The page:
Music Composer: Career Info and Requirements for Becoming a Professional Composer
Music Composers produce, arrange and create music of all styles, from symphonies to rock to jingles. Today, many universities offer bachelor's, master's and doctoral degree programs in Music Composition to give students the knowledge they need to chase their dreams of becoming professional Music Composers.
Music Composer Career Definition
Music Composers can do more than just create music for a large audience, as enviable as that sounds. Jobs are available conducting orchestras, composing soundtracks for films, writing songs for commercials, producing records and teaching. Many Music Composers find work in media-centric cities such as New York or Los Angeles; however, Music Composers can find jobs all over the country since most cities (and even small towns) have local music groups and performance venues perfect for people to create and hone their art.
How to Become a Music Composer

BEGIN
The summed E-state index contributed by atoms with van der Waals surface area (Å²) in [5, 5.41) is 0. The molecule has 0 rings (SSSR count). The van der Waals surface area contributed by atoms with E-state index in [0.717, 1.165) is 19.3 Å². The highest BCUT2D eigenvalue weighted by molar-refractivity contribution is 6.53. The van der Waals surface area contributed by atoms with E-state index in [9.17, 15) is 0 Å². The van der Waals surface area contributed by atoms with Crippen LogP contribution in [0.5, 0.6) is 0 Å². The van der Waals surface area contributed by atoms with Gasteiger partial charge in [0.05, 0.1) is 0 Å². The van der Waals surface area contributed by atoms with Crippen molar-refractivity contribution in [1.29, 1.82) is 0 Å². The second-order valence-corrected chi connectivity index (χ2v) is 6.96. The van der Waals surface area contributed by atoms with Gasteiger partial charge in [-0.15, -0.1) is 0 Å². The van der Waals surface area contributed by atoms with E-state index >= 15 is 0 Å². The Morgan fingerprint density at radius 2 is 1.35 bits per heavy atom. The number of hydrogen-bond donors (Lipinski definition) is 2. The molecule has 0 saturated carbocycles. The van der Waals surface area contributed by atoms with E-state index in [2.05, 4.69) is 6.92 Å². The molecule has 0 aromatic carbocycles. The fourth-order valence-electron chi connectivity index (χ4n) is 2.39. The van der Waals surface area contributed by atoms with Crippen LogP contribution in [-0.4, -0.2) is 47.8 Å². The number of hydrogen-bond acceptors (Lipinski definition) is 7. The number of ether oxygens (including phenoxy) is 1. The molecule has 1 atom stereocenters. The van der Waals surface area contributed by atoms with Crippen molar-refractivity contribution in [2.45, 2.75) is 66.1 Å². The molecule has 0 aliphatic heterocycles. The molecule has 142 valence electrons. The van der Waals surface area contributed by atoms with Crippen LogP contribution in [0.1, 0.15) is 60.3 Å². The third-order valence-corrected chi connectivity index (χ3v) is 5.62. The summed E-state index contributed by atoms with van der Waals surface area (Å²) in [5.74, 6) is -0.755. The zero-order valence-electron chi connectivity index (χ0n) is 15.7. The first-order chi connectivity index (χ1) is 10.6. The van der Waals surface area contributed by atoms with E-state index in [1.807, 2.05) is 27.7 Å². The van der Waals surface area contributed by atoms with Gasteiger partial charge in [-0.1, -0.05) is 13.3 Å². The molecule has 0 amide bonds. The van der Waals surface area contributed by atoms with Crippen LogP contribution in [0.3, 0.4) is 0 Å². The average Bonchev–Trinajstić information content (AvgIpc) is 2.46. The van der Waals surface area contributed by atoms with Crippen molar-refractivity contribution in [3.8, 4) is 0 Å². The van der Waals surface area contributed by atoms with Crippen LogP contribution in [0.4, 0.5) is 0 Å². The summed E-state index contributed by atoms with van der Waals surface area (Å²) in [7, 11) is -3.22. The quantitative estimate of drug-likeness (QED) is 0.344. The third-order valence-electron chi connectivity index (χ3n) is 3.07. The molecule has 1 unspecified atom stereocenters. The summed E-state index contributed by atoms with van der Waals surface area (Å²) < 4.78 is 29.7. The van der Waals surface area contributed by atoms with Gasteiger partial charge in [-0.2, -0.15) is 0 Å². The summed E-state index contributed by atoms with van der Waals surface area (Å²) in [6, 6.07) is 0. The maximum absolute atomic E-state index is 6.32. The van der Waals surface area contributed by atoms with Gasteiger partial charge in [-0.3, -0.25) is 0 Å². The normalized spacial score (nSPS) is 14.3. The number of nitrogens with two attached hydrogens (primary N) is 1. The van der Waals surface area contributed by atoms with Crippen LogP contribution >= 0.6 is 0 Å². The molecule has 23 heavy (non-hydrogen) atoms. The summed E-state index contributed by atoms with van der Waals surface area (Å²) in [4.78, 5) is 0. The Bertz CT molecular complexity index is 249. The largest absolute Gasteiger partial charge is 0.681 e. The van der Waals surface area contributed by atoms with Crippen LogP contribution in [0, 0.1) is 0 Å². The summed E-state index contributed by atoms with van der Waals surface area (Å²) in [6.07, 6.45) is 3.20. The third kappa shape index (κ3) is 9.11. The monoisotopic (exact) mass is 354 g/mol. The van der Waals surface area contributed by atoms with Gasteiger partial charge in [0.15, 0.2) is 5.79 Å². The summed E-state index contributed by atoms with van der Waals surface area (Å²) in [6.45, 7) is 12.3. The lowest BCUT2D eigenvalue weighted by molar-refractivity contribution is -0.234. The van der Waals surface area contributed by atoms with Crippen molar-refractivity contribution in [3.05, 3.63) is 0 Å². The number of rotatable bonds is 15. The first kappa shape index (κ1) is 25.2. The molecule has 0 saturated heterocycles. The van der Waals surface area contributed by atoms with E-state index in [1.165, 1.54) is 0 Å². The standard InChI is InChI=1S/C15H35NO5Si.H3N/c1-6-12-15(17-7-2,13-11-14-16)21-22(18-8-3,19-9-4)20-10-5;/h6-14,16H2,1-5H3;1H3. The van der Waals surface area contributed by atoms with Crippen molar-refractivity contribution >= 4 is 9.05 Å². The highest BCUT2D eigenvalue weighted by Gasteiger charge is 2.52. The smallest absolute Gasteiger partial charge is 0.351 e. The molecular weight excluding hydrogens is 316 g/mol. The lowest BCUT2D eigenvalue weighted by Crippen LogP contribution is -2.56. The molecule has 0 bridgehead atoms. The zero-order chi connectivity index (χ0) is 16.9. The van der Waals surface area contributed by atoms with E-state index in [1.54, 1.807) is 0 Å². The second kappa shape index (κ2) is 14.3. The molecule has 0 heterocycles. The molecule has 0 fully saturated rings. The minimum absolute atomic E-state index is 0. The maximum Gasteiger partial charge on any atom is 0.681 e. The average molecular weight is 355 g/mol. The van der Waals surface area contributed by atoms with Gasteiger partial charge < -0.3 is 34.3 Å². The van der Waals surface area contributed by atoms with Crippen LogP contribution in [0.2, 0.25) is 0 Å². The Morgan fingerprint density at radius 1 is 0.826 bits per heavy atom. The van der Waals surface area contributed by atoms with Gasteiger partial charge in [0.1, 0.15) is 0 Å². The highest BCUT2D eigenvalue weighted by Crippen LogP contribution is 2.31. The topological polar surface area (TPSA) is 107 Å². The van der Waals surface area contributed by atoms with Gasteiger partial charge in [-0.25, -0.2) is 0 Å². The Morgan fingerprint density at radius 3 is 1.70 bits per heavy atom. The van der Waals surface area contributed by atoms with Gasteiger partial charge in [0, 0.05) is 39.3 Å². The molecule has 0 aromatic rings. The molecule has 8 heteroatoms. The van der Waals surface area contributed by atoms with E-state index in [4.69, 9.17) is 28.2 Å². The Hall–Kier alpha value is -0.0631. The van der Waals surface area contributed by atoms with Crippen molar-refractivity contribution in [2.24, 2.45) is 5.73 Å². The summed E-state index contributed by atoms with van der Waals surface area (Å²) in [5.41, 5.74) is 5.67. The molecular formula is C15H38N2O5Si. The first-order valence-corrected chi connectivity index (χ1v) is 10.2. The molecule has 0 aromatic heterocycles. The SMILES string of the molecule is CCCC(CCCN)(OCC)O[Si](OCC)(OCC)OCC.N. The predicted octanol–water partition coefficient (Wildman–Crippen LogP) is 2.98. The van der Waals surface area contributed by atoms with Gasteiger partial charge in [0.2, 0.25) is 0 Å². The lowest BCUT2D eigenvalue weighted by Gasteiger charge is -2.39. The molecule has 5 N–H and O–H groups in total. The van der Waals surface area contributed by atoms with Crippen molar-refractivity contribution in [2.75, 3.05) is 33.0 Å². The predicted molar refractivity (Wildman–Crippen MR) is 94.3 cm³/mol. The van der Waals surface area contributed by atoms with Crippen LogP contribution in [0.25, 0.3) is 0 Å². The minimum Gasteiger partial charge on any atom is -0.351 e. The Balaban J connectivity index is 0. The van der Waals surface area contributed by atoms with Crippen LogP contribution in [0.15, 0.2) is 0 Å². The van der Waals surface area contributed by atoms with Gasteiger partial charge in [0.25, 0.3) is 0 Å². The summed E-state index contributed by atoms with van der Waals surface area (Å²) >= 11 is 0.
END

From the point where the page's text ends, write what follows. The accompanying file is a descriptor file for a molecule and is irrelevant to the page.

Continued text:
Required Education for a Career in Music Composition
Many colleges and universities offer degrees such as a Bachelor of Arts in Music Composition, a Bachelor of Music in Music Composition or a Bachelor of Science in Music Composition. Graduate degree possibilities include a Master of Arts in Music Composition, a Master of Music in Music Composition and a Doctor of Philosophy in Music Composition. In most cases, an audition is required for students interested in pursuing these degrees; many schools also require students to perform their own compositions at a recital. Most bachelor's degree programs in Music Composition are rigorous and take four years or more to complete.
Skills Required for a Career as a Music Composer
Being a naturally talented musician is the first key to unlocking a career as a Music Composer. Proficiency with multiple instruments, singing abilities and an appreciation of music history are all helpful attributes. Patience, persistence and the ability to network and market one's talents are also needed in this daunting profession.
Economic Outlook of Music Composition
The Bureau of Labor Statistics reports that an estimated 68,000 people worked as music directors or Music Composers in 2006. The median annual earnings for composers and music directors was $39,750. Job growth is expected to be 11% over the next decade, with employment opportunities more likely in music industry strongholds such as New York, Los Angeles, Chicago, Las Vegas and Nashville.
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